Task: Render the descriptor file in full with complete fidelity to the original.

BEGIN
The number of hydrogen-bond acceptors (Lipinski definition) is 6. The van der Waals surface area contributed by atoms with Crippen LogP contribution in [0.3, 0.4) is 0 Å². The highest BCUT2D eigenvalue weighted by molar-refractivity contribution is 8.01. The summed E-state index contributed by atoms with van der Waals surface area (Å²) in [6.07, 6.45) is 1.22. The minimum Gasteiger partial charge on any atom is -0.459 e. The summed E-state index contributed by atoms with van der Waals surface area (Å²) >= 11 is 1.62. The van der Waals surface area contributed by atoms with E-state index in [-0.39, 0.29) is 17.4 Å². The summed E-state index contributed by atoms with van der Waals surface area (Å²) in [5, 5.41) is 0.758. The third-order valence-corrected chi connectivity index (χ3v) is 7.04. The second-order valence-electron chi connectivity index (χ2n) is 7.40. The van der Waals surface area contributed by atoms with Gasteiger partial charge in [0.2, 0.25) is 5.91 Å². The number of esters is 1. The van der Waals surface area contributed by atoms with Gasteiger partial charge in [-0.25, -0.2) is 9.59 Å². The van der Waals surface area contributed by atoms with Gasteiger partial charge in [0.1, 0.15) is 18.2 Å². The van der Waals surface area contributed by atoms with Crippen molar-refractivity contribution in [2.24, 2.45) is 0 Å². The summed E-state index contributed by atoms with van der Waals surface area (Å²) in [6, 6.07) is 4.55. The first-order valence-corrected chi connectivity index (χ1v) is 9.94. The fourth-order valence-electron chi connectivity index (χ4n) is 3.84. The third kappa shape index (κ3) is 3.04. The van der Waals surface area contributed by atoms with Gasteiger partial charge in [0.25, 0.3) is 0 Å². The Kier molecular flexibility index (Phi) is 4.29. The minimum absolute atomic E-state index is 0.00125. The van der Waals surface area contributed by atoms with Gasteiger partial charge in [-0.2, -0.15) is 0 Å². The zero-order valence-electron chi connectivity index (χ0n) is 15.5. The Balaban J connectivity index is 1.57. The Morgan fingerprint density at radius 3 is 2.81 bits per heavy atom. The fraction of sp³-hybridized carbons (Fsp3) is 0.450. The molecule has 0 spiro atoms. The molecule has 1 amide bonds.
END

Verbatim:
The number of hydrogen-bond acceptors (Lipinski definition) is 6. The van der Waals surface area contributed by atoms with Crippen LogP contribution in [0.3, 0.4) is 0 Å². The highest BCUT2D eigenvalue weighted by molar-refractivity contribution is 8.01. The summed E-state index contributed by atoms with van der Waals surface area (Å²) in [6.07, 6.45) is 1.22. The minimum Gasteiger partial charge on any atom is -0.459 e. The summed E-state index contributed by atoms with van der Waals surface area (Å²) >= 11 is 1.62. The van der Waals surface area contributed by atoms with E-state index in [-0.39, 0.29) is 17.4 Å². The summed E-state index contributed by atoms with van der Waals surface area (Å²) in [5, 5.41) is 0.758. The third-order valence-corrected chi connectivity index (χ3v) is 7.04. The second-order valence-electron chi connectivity index (χ2n) is 7.40. The van der Waals surface area contributed by atoms with Gasteiger partial charge in [0.2, 0.25) is 5.91 Å². The number of esters is 1. The van der Waals surface area contributed by atoms with Gasteiger partial charge in [-0.25, -0.2) is 9.59 Å². The van der Waals surface area contributed by atoms with Gasteiger partial charge in [0.1, 0.15) is 18.2 Å². The van der Waals surface area contributed by atoms with Crippen molar-refractivity contribution in [2.24, 2.45) is 0 Å². The summed E-state index contributed by atoms with van der Waals surface area (Å²) in [6, 6.07) is 4.55. The first-order valence-corrected chi connectivity index (χ1v) is 9.94. The fourth-order valence-electron chi connectivity index (χ4n) is 3.84. The third kappa shape index (κ3) is 3.04. The van der Waals surface area contributed by atoms with Gasteiger partial charge in [0.25, 0.3) is 0 Å². The Kier molecular flexibility index (Phi) is 4.29. The minimum absolute atomic E-state index is 0.00125. The van der Waals surface area contributed by atoms with Gasteiger partial charge in [-0.2, -0.15) is 0 Å². The zero-order valence-electron chi connectivity index (χ0n) is 15.5. The Balaban J connectivity index is 1.57. The Morgan fingerprint density at radius 3 is 2.81 bits per heavy atom. The fraction of sp³-hybridized carbons (Fsp3) is 0.450. The molecule has 0 spiro atoms. The molecule has 1 amide bonds.